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History

Earl Grey School was built in 1914 and was named after Lord Grey who was the Governor-General of Canada from 1904-1911. It was the first Junior High School in Canada.​

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The first students began in September, 1915, under the direction of the principal, Miss J. Ellis.  Four years later, School Superintendent Dr. Daniel McIntyre, commissioned Principal J.S. Little to set up an experimental junior high with 400 Earl Grey students, thus becoming the first junior high in Canada. 

It was hoped, that by adding interesting changes to the curriculum, the school system would be able to reduce the number of dropouts. This system was so impressive that Lord Roberts and Lord Selkirk schools soon followed suit.  The expansion continued throughout the Division in 1923 and, by 1925, the plan was city-wide.  At first, classes remained in their room and the teachers moved. Two disadvantages were soon noted: pupils found the long sessions without any sort of break very boring and it was difficult to move equipment and supplies from room to room.  So the procedure was reversed and that has remained the standard practice today. 

Junior high students began to participate in new classes. Latin was chosen as the foreign language to study.  Teacher A.E. Floyd couldn’t find a suitable text, so he had to build up his course as he went along.  History at the junior high level was an unusual course.  Instead of a text, students used scrap books composed of clippings from newspaper and magazine articles.  Music was looked after by the remarkable Miss Ethel Kinley, later Director of Music for Winnipeg schools.  She “put on” the first Gilbert and Sullivan and that type of project later became very common among the schools.  Mr. Little, a science graduate of Edinburgh University, introduced small classes in science and a new system for Winnipeg.  Each student was required to record his data, proceedings and findings for every experiment.  This note book played an important part in the awarding of marks.  A Scottish text for teaching French was introduced.  After Earl Grey students had proven themselves at the Departmental exams, the book was made official for the province. 

The school structure has not undergone very many changes.  In May of 1941 a new school library was opened to commemorate the school's silver jubilee.  In 1950 it suffered damage by the Red River flood, as did many buildings in Winnipeg.  A great deal of cleaning and repairing had to be done to the woodwork shop, the metal shop, the gym and two classrooms on the south side of the basement.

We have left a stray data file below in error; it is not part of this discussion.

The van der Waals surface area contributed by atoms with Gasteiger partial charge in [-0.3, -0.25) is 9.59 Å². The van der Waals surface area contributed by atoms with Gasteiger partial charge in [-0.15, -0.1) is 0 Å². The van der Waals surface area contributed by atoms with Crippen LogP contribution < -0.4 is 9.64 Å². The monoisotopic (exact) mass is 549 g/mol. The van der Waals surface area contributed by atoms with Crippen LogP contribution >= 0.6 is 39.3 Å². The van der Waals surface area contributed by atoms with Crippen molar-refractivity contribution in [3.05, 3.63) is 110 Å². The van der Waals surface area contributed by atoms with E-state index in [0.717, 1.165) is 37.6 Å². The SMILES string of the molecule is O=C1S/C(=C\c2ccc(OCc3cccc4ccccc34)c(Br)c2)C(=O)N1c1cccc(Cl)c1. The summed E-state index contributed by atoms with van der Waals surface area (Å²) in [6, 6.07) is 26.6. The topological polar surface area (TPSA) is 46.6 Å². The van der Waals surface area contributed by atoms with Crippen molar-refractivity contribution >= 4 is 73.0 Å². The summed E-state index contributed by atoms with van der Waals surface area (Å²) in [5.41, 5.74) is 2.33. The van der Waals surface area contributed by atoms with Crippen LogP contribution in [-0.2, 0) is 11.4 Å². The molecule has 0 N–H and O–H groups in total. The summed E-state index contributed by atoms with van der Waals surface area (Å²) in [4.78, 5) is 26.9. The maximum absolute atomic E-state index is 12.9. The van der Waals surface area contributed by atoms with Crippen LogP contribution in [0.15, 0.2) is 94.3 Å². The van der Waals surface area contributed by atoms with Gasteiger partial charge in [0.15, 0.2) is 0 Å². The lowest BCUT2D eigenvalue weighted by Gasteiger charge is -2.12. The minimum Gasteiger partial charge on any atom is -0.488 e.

Frank White, former Earl Grey teacher during the 1950s, remembers that the school had to be heated by Souris coal in the 1950s. The coal, which resembled mud, was dumped by trucks at the west side of the school, through an opening into underground bins where it then required a great deal of stoking and shoveling.  On cold winter nights, the firemen often worked right through to keep the school warm.  During fire drills the students on the top floor had to use the spiral chute. “You can imagine the fun that the pupils had zooming down that dark tunnel with plenty of screaming and shouting on the way,” wrote Mr. White. 

The largest addition to the school has been the construction of a new gymnasium on the west side of the school in 1965. The old gymnasium was located in the basement, with no change rooms or equipment rooms. A low ceiling made it difficult to play some sports such as volleyball and the floor sagged.  Up until (circa) 1950s, the school attic was the custodian’s living quarters. Today, all that remains of the attic are rotting beams and a few supplies and some of the school pumps.

Over the years, Earl Grey became known as a leader in the fields of drama, operettas, music festivals, and sports. There have been many illustrious graduates of Earl Grey, including James. E. Coyne, former Governor of the Bank of Canada, Robert E. Beattie, former Deputy Governor, Robert A. Steen, former mayor of Winnipeg, Marshall McLuhan, media philosopher, and singer, Neil Young.  The school's honour roll (1919 to present) continues to show the names of those students who have achieved high academic honours in grades 7, 8 and 9.

Many of Earl Grey's alumni served their country in World War Two.  Sixty-eight of these people did not survive, and their names are listed prominently on the wall outside the main office.

In the early 1980's an Apple computer lab was set up in the school.  A new IBM computer lab was installed for the 1993-94 school year. In 1992 a new Science lab was built on the third floor. In March of 1998 a new computer lab, the Hewlett Packard Technology Centre was opened.

Earl Grey has maintained its sense of history, but has also kept up with the times in programming.  On June 22-3 of 1990, Earl Grey's 75th Anniversary was gloriously celebrated at the school and at a dinner-dance at the Winnipeg Convention Centre, with close to 900 people in attendance.  Old acquaintances were renewed, and the many members of the Earl Grey family met together with great pleasure. We are now looking forward to the 100th anniversary!

 

Construction

Built:1914

• Contractors: W.M. Scott

• No. of rooms: 25 rooms, 3 stories; included ten classrooms, science rooms and a multipurpose space in the basement area.

• Cost: $185,548

• Opened: September, 1915

• Cornerstone: October 2, 1914

• Inter-com system: Installed 1958

• Conversion to gas: 1961

Addition: (gymnasium)

• Completed: October 21, 1965

• Contractors: B.F. Klassen Construction Ltd.​

 


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